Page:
The following state space vectors are defined as:

(10)
$\stackrel{-}{w}\left(t\right)={\left[\begin{array}{ccc}{\zeta }_{1}^{T}\left(t\right)& \dots & {\zeta }_{p}^{T}\left(t\right)\end{array}\begin{array}{ccc}{\stackrel{˙}{\zeta }}_{1}^{T}\left(t\right)& \dots & {\stackrel{˙}{\zeta }}_{p}^{T}\left(t\right)\end{array}\right]}^{T}.$

Then the road disturbance input $v\left(t\right)$ can be formulated as the output of a random linear exogenous system with an unknown initial value:

(11)

where $w\left(t\right)\in {\mathbb{R}}^{2p}$ is the state vector with unknown initial value ${w}_{0}\text{,}$ the expressions of $\stackrel{-}{G}\in {\mathbb{R}}^{2p×2p}$ and $F\in {\mathbb{R}}^{1×2p}$ are represented as:

(12)

where ${\omega }_{0}=2\pi {v}_{0}l\text{,}$ and ${v}_{0}$ is the constant horizontal velocity. Positive integer $p$ limits the considered frequency band lower than 20 Hz in road disturbances Eq. (8).

Defining $T$ as the sampling period, the discrete expression of Eq. (5) can be given by:

(13)

where $A={e}^{\stackrel{-}{A}T}$, $B={\int }_{0}^{T}{e}^{\stackrel{-}{A}T}\stackrel{-}{B}dt$, $D={\int }_{0}^{T}{e}^{\stackrel{-}{A}T}\stackrel{-}{D}dt$, and $f\left(x\left(k\right)\right)={\int }_{0}^{T}{e}^{\stackrel{-}{A}T}dt\stackrel{-}{f}\left(x\left(t\right)\right)$.

Meanwhile, the discrete form of exogenous system Eq. (11) can be described as:

(14)

where $G={e}^{\stackrel{-}{G}T}$.

In order to trade off among the various performance requirements, the following quadratic average performance index is chosen as:

(15)
$J=\underset{N\to \infty }{\mathrm{lim}}\frac{1}{2N}\sum _{k=0}^{N}\left[{y}_{c}^{T}\left(k\right)Q{y}_{c}\left(k\right)+{u}^{T}\left(k\right)\stackrel{-}{R}u\left(k\right)\right],$

where $Q\in {\mathbb{R}}^{3×3}$ is a positive semi-definite matrix, $\stackrel{-}{R}>0$ is a constant.

In what follows, we will discuss how to design the DAOVC for system Eq. (5) subject to road disturbances (14) such that the quadratic average performance index Eq. (15) reaches its minimum value. The following assumptions and lemma are given first.

Assumption 1: The triple $\left(\begin{array}{ccc}A& B& C\end{array}\right)$ is completely controllable-observable.

Assumption 2: The nonlinear vector function$f\left(\bullet \right):{C}^{1}\left({\mathbb{R}}^{n}\right)\to {\mathbb{R}}^{n}$ in Eq. (5) is piecewise continuous in $t$ with $f\left(0\right)\equiv 0$ satisfying Lipschitz conditions on ${\mathbb{R}}^{n}$ and $‖f\left(x\left(\infty \right)\right)‖<\gamma$, where $\gamma$ is a positive integer related to $v\left(\infty \right)$.

Assumption 3: The exogenous system Eq. (14) is stable, i.e., ${\lambda }_{i}\le 1$ for any ${\lambda }_{i}\in \sigma \left(G\right)$, where $\sigma \left(\bullet \right)$ denotes the eigenvalues of matrix $G$.

Lemma 1: [16] Let ${A}_{1}\in {\mathbb{R}}^{n×n}\text{,}$${B}_{1}\in {\mathbb{R}}^{m×m}\text{,}$${C}_{1}\in {\mathbb{R}}^{n×m}\text{,}$ and $X\in {\mathbb{R}}^{n×m}\text{.}$ The matrix equation:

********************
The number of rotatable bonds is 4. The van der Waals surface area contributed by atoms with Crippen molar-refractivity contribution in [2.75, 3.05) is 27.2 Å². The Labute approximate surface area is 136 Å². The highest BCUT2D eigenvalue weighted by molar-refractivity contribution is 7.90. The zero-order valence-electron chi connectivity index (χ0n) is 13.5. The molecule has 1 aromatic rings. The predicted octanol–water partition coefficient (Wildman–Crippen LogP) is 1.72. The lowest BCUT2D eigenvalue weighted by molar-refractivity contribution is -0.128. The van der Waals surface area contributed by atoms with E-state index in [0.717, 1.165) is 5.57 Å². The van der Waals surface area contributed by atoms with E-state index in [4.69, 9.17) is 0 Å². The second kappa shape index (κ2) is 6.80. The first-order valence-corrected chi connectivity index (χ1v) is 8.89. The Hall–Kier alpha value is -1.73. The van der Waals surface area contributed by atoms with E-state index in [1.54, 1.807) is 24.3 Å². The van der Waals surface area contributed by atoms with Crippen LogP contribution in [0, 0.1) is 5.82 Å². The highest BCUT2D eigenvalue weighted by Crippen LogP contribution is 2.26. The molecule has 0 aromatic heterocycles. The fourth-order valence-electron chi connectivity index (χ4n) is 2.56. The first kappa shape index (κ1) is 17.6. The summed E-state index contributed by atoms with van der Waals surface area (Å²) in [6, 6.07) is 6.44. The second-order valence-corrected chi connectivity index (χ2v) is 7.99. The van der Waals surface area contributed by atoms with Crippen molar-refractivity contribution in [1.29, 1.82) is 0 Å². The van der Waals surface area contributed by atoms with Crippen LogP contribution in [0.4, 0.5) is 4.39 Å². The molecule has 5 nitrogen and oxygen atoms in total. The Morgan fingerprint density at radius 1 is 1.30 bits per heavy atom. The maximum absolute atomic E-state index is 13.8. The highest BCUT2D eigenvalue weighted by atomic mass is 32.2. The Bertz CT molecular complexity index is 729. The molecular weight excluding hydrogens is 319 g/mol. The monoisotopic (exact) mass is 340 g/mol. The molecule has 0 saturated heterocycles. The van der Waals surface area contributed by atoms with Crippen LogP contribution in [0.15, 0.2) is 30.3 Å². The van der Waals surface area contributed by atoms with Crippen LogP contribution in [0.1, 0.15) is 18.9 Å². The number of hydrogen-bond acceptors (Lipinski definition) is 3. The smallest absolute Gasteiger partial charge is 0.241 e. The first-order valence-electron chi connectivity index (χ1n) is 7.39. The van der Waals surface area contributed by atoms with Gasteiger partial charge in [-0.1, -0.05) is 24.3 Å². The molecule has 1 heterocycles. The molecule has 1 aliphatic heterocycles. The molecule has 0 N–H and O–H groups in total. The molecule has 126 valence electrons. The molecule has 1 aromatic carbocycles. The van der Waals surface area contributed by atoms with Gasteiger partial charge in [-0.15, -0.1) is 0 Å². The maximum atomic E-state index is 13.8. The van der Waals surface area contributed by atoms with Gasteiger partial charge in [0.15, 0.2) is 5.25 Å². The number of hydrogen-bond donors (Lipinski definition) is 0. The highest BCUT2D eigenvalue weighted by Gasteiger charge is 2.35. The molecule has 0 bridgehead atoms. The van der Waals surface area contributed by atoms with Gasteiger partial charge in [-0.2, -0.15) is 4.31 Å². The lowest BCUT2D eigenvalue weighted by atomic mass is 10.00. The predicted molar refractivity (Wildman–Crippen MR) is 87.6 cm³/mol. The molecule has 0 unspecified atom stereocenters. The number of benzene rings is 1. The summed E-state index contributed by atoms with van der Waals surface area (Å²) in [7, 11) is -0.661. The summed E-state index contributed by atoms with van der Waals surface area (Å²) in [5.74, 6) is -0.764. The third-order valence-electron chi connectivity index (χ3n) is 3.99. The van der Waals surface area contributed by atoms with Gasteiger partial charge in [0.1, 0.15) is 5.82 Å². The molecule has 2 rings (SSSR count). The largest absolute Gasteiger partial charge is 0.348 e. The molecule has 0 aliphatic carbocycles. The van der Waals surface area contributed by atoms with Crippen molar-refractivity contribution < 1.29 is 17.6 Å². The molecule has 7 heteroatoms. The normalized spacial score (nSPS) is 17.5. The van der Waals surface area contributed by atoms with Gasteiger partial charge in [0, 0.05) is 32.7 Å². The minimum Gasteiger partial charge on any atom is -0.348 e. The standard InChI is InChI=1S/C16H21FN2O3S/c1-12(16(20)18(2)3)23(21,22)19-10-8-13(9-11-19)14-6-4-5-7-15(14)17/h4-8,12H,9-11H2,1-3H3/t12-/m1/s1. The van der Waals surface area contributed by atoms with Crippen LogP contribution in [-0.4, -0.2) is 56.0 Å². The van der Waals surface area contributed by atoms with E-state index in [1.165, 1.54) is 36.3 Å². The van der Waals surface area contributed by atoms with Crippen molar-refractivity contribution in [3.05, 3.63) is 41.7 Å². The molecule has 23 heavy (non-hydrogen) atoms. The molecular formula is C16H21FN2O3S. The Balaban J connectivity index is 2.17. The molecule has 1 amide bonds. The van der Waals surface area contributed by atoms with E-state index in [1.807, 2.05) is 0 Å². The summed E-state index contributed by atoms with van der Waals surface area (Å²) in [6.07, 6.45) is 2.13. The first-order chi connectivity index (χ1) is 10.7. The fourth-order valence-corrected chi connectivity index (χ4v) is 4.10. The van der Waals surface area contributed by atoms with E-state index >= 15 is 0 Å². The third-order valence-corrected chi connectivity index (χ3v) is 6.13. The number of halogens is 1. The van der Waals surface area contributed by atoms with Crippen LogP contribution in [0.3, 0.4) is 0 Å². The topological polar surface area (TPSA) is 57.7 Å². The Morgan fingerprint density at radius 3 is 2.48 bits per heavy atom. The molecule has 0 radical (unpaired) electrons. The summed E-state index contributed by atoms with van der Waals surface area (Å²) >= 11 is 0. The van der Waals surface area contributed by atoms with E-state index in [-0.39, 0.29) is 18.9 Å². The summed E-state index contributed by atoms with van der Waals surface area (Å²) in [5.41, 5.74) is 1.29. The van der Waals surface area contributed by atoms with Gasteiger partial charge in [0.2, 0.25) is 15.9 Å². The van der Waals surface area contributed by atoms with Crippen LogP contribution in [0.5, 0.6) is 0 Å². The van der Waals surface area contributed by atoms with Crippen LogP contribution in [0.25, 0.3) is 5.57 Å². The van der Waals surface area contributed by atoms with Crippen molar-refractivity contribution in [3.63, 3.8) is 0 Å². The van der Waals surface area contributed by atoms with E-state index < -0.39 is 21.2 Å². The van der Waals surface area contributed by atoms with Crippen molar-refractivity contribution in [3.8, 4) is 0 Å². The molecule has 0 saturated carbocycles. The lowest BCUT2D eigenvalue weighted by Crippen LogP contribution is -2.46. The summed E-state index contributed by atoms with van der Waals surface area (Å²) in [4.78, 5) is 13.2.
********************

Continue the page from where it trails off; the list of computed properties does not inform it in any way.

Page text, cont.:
(16)
${A}_{1}X{B}_{1}-X={C}_{1},$

has a unique solution $X$ if and only if:

(17)

where ${\lambda }_{i}\left(\bullet \right)$ are eigenvalues of matrix.

#### 3.1. Original nonlinear TPBV problem

Applying the maximum principle to the vibration control problem for Eqs. (13) and (14) with respect to the performance index Eq. (15), a nonlinear TPBV problem can be formulated as:

(18)

where ${f}_{x}^{T}=\partial f\left(x\right)/\partial {x}^{T}$ denotes a Jacobian matrix of ${f}_{x}$ with respect to $x$, $R={E}^{T}QE+\stackrel{-}{R}$, ${A}_{1}=A-B{R}^{-1}\left({E}^{T}QC\right)$, and

Then, the optimal vibration controller can be expressed as:

(19)

However, it is difficult to obtain the analytical solution of TPBV problem Eq. (18) caused by nonlinear items $f\left(x\left(k\right)\right)$ and ${f}_{x}^{T}\left(x\left(k\right)\right)$. Therefore, we will design a procedure for solving the nonlinear TPBV problem Eq. (18) to obtain DAOVC.

#### 3.2. Reformation of original nonlinear TPBV problem

By introducing a sensitive parameter $\epsilon$, the nonlinear TPBV problem Eq. (18) can be formulated as:

(20)

Meanwhile, the optimal vibration control law ${u}^{*}\left(k\right)$ Eq. (19) can be reconstructed as:

(21)

It is assumed that $u\left(k,\epsilon \right)$, $x\left(k,\epsilon \right)$, $\lambda \left(k+1,\epsilon \right)$, $f\left(x\left(k,\epsilon \right)\right)$, and ${f}_{x}^{T}\left(x\left(k,\epsilon \right)\right)$ are differentiable at $\epsilon =0$, and their Maclaurin series are described as:

(22)

where ${\left(\bullet \right)}^{\left(i\right)}={\partial }^{i}\left(\bullet \right)/\partial {\epsilon }^{i}{|}_{\epsilon =0}$. While $\epsilon =$ 1, the formulated TPBV problem Eq. (20) is equivalent to nonlinear TPBV problem Eq. (18).

Then, the formulated TPBV problem Eq. (20) can be rewritten as:

(23)

The following sequence of TPBV problems can be obtained:

(24)
(25)